The greatest threat to justice is inequality. The forces pushing the inequality barometer are changing. We’re rising to the changes, and we’re changing the way we rise. The Legal Resources Centre was established in 1979 to use the law as an instrument of justice, challenging the legal structures of apartheid. Apartheid is abolished in South Africa, but is replaced with structures and forces that aggravate inequality gaps and frustrate the realization of human rights for all. Obscene gaps between the education and security of tenure of the rich and poor remain, deepening the lines of discrimination and inequality. We believe that righting the wrongs and tackling the inequalities demands transparency, unbridled will and commitment to social and economic justice. To respond to our prevailing realities and to carve a transformative presence, we have concluded a strategic planning process to deliver measurable change. We’re changing the way we work and shifting resources to focus our energies on dismantling two identifiable fundamental bastions of inequality. With a targeted process we will make it possible for more people in South Africa to know and experience their land and education rights – both in their lifetime and inter-generationally. Our strategic focus on land and education arises from a review of the persistent inequalities that underlie the structural and inter-generational economic and social injustice in the country. Together with our partners and supporters, we’ll apply more pressure domestically and internationally for visible results, placing substantive transformative change at the heart of our efforts. Our legacy of fighting for freedom, social justice and equality in South Africa will propel us, and help us reignite a truly transformative organisation. At the LRC, over the past 40 years in South Africa we have, inter alia, played a significant role in dismantling apartheid, abolishing the death penalty and corporal punishment, advancing and protecting the constitutional rights of women, girls and people with disabilities, and made important breakthroughs in healthcare and environmental justice, as well as established significant precedents in land and education rights. Together with our supporters, we will continue to honour our legacy.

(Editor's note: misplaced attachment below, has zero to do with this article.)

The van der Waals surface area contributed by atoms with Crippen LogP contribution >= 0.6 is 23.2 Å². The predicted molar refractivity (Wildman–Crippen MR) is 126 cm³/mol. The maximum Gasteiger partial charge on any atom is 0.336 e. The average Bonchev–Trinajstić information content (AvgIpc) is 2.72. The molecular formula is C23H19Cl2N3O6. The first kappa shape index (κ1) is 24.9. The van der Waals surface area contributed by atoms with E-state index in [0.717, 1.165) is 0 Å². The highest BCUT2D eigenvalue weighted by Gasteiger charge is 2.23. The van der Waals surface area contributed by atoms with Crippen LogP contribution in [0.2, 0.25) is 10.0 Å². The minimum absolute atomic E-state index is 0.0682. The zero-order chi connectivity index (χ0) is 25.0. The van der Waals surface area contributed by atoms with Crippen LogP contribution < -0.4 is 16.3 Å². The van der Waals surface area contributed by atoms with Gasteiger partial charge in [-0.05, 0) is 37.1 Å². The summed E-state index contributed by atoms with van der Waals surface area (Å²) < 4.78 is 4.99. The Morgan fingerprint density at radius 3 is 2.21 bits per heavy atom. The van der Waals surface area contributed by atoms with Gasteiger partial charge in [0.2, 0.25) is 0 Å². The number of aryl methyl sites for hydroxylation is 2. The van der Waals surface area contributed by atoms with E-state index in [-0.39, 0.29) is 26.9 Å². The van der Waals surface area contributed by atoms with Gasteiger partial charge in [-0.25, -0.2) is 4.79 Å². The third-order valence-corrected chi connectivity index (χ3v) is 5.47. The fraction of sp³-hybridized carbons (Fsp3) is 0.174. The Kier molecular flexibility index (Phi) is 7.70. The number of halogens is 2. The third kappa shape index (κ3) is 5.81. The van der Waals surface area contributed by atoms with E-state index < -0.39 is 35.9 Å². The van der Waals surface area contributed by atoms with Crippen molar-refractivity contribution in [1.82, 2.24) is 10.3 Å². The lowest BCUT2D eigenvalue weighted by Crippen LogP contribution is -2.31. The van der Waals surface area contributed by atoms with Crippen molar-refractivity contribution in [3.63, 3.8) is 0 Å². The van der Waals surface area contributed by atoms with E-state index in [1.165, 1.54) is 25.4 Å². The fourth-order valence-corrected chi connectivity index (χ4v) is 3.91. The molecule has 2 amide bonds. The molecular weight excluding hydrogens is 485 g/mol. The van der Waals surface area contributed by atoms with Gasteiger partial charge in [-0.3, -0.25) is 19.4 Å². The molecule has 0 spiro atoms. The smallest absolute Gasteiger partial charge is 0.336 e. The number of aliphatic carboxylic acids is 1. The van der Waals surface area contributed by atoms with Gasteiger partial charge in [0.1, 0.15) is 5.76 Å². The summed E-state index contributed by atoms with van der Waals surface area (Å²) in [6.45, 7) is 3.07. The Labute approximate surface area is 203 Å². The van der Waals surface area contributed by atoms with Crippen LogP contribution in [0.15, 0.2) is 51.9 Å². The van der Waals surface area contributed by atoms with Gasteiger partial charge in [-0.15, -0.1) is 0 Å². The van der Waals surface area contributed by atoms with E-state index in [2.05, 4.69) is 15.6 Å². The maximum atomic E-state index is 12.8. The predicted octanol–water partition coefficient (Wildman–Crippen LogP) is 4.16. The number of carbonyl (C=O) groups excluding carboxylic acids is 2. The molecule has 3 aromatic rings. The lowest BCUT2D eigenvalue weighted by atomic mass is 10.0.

Erica McLachlan, Him Ranjit and Jasmit De Saffel from the University of Toronto worked in the Pro bono office twice a week from mid-June until the end of August 2019. They enjoyed their time in South Africa, embraced the project whole heartedly, loved the city, and have found being at the firms very enlightening and interesting. The students have been exposed to the CCMA and other Courts.
Click here to download the University of Toronto Summer Fellowship Programme – Student feedback 2019
“I spent 11 weeks as a fellow with the South African Society for Labour Law (SASLAW). It would be an understatement to speak of the experience as a transformative one. As it would be inadequate to describe it as life changing. While both those statements are entirely true, they do not encapsulate the depth of learning, the personal and professional growth or the intensity of these 11 weeks in South Africa.”
“Working in South Africa, a country that is 25 years post-apartheid, was a powerful learning experience. In 1994, when the oppressive apartheid regime ended, the country introduced their Bill of Rights, which enshrined socio-economic protections, including labour rights. At the clinic, working exclusively on labour law matters, the legacy of apartheid infused all aspects of our work, from the inequitable racial divides between who provided/sought advice at the clinic, to the strong protections afforded to employees in principle. These experiences gave me a very new perspective on what it means to do human rights work and I know that I will still be reflecting on and learning from my time in South Africa for years to come.
I am incredibly grateful to the University of Toronto Faculty of Law, the International Human Rights Program and SASLAW for providing me with this incredible learning opportunity.”